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oop – PHP 5.3 Magic Method __invoke

Posted by: admin April 23, 2020 Leave a comment


This topic expands on When do/should I use __construct(), __get(), __set(), and __call() in PHP? which talks about the __construct, __get and __set magic methods.

As of PHP 5.3 there is a new Magic Method called __invoke. The __invoke method is called when a script tries to call an object as a function.

Now on research I have done for this method, people liken it to the Java method .run() – see Interface Runnable.

Having thought long and hard about this I can’t think of any reason why you would call $obj(); as opposed to $obj->function();

Even if you were iterating over an array of objects, you would still know the main function name that you would want to run.

So is the __invoke magic method another example of ‘just because you can, doesn’t mean you should’ shortcut in PHP, or are there cases where this would actually be the right thing to do?

How to&Answers:

This answer is slightly outdated for being written in 2009. Please take it with a grain of salt.

PHP does not allow the passing of function pointers like other languages. Functions are not first class in PHP. Functions being first class mainly means that you can save a function to a variable, and pass it around and execute it at any time.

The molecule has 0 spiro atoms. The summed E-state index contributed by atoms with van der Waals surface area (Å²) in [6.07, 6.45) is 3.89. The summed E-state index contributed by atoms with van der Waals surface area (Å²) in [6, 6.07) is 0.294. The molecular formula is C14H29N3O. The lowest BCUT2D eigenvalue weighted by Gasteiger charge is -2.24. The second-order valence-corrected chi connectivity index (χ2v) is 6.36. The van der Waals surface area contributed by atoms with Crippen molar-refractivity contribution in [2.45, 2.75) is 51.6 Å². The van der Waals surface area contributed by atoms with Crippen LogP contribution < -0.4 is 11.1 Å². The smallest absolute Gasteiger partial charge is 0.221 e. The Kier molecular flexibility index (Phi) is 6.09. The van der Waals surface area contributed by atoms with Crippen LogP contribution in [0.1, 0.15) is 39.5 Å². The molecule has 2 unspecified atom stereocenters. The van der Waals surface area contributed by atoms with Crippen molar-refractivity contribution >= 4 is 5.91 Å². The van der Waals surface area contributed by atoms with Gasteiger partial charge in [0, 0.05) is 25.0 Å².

The __invoke method is a way that PHP can accommodate pseudo-first-class functions.

The __invoke method can be used to pass a class that can act as a closure or a continuation, or simply as a function that you can pass around.

A lot of functional programming relies on first class functions. Even normal imperative programming can benefit from this.

Say you had a sort routine, but wanted to support different compare functions. Well, you can have different compare classes that implement the __invoke function and pass in instances to the class to your sort function, and it doesn’t even have to know the name of the function.

Really, you could always have done something like passing a class and have a function call a method, but now you can almost talk about passing a “function” instead of passing a class, although it’s not as clean as in other languages.


The use of __invoke makes sense when you need a callable that has to to maintain some internal state. Lets say you want to sort the following array:

$arr = [
    ['key' => 3, 'value' => 10, 'weight' => 100], 
    ['key' => 5, 'value' => 10, 'weight' => 50], 
    ['key' => 2, 'value' => 3, 'weight' => 0], 
    ['key' => 4, 'value' => 2, 'weight' => 400], 
    ['key' => 1, 'value' => 9, 'weight' => 150]

The usort function allows you to sort an array using some function, very simple. However in this case we want to sort the array using its inner arrays 'value' key, what could be done this way:

$comparisonFn = function($a, $b) {
    return $a['value'] < $b['value'] ? -1 : ($a['value'] > $b['value'] ? 1 : 0);
usort($arr, $comparisonFn);

// ['key' => 'w', 'value' => 2] will be the first element, 
// ['key' => 'w', 'value' => 3] will be the second, etc

Now maybe you need to sort the array again, but this time using 'key' as the target key, it would be necessary to rewrite the function:

usort($arr, function($a, $b) {
    return $a['key'] < $b['key'] ? -1 : ($a['key'] > $b['key'] ? 1 : 0);